In business, IT security needs to be a top-of-mind priority. It is critical for organisations to come to the realisation that the security industry has become increasingly dynamic in response to the ever-present threat of a cyber-attack and as a result security measures taken with a company need to be more agile, more complex and far more responsive if they’re to be effective. By Simeon Tassev, director and QSA at Galix Networking.
This means that when embarking on a new IT project or implementation it is necessary to factor in security as part of risk management from the outset, rather than get distracted by other common project failure points like scope creep and over- or under-allocated resources.
The reality is that we are now doing business in a world where it is not a matter of “if” companies will fall victim to a cyber-attack, but rather a case of “when” that makes it important to plan for and have systems and measures in place to monitor, alert and intercept a potential attack, before it is too late.
Security needs to top the agenda
A company or organisation that ignores recent trends and events in cyber security is simply painting itself as an easy target. Given the severity of the consequences of a cyber-intrusion – financial loss, loss of confidential data and subsequent reputational damage, addressing the issue of security needs to be proactive, and not reactive.
While many organisations do acknowledge the need for security, it is time to realise that merely having the basics (like a firewall and anti-virus) in place, is no longer going to suffice as cyber-attacks are becoming more prevalent. Just recently, a large financial services institution in South Africa was hacked to the tune of R300million.
In addition, police found that there was a malfunction in the banking system caused by unauthorised access through the computer system. This malfunction allowed hackers to break into the bank’s system to obtain roughly 3 000 sets of personal data that was loaded onto forged cards and used to withdraw cash from 1400 ATMs in under three hours.
While the bank concerned managed to contain the incident within four hours, the impact on the brand has been quite severe, despite the fact that there were excellent protection measures in place. Such incidents highlight the need for both preventative measures and disaster recovery protocols to be in place before they become necessary.
Such planning needs to include disaster management, recovery, and business continuity from all angles, including steps to be taken from a PR damage control perspective.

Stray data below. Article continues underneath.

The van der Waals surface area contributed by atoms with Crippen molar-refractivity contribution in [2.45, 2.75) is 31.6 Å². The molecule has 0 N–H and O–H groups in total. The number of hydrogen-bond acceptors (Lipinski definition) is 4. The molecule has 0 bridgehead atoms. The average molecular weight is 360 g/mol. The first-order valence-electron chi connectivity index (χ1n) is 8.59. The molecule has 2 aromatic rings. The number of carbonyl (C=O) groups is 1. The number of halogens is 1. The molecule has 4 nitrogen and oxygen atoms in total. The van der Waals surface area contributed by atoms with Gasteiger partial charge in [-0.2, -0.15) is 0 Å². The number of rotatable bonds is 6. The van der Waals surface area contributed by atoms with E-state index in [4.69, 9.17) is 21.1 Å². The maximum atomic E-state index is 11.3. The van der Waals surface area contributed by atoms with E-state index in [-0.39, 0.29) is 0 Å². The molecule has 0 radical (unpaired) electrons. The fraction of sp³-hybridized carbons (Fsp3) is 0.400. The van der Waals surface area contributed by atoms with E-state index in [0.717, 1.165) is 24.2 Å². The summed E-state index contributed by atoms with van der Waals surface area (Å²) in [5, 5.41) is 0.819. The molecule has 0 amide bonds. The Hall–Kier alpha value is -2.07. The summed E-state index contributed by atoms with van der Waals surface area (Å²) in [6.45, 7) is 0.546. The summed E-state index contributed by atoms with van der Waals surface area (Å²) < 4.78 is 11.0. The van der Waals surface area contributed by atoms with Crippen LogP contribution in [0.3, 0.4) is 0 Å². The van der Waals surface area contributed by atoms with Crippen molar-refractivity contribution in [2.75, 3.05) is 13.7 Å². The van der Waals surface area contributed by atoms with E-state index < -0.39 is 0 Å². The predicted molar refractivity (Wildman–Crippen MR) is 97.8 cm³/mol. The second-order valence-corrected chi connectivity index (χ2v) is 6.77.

Plan for the worst
So what needs to be done in order to defend an organisation from cyber-attack? From a protection point of view, the biggest change in IT and security as a whole is the fact that there is no longer a clear perimeter to protect, as a result of mobile devices, remote access and the interconnected nature of our business infrastructures.
It is no longer as easy to define and differentiate between internal and external zones at a perimeter level. While the threat of an intentional internal attack is no longer as likely as we once thought possible, the threat of exploiting an internal person by means of utilising their credentials or network equipment is very real. This means that it has become necessary for businesses to put in place different levels of control, within an organisation.
It is now essential to build on top of the basics (firewall, antivirus, intrusion detection and prevention) in order to respond to the complexity of cyber-risks. By working on the assumption that these foundational measures will be breached and planning for the worst-case scenario.
One way that businesses are starting to do this, is to add an additional firewall, a core firewall that essentially identifies different zones within an environment and applies different protection to these zones. For example, by placing a core firewall in front of a data centre, it becomes possible to protect it both from the outside, and from internal threats as well. Such measures require access to be defined and granted according to a user’s job description offering granular control within an intelligent firewall.
When starting a new IT project or implementation, security is not the responsibility of the project manager, who merely has the role of co-ordination and execution. The business owner must accountability for security, and the technical lead needs to take responsibility where there is no Chief Information Security Officer to translate the technical aspects of the project into business impact in order to assess and understand the risks associated.
Regardless of the individual championing for IT security, such planning and actions need to be taken up-front, before the project kicks off and must be planned throughout the lifecycle of the project, with appropriate steps in place to deal rapidly with the worst-case scenario. In light of the increasing complexity of cyber threats, it is meaningless to have an intricate environment capable of detecting and alerting in the case of potential threats, if there are no processes in place to deal with the threat. As such, it is important that security measures taken are aligned and optimised to meet business and protection needs before it becomes too late.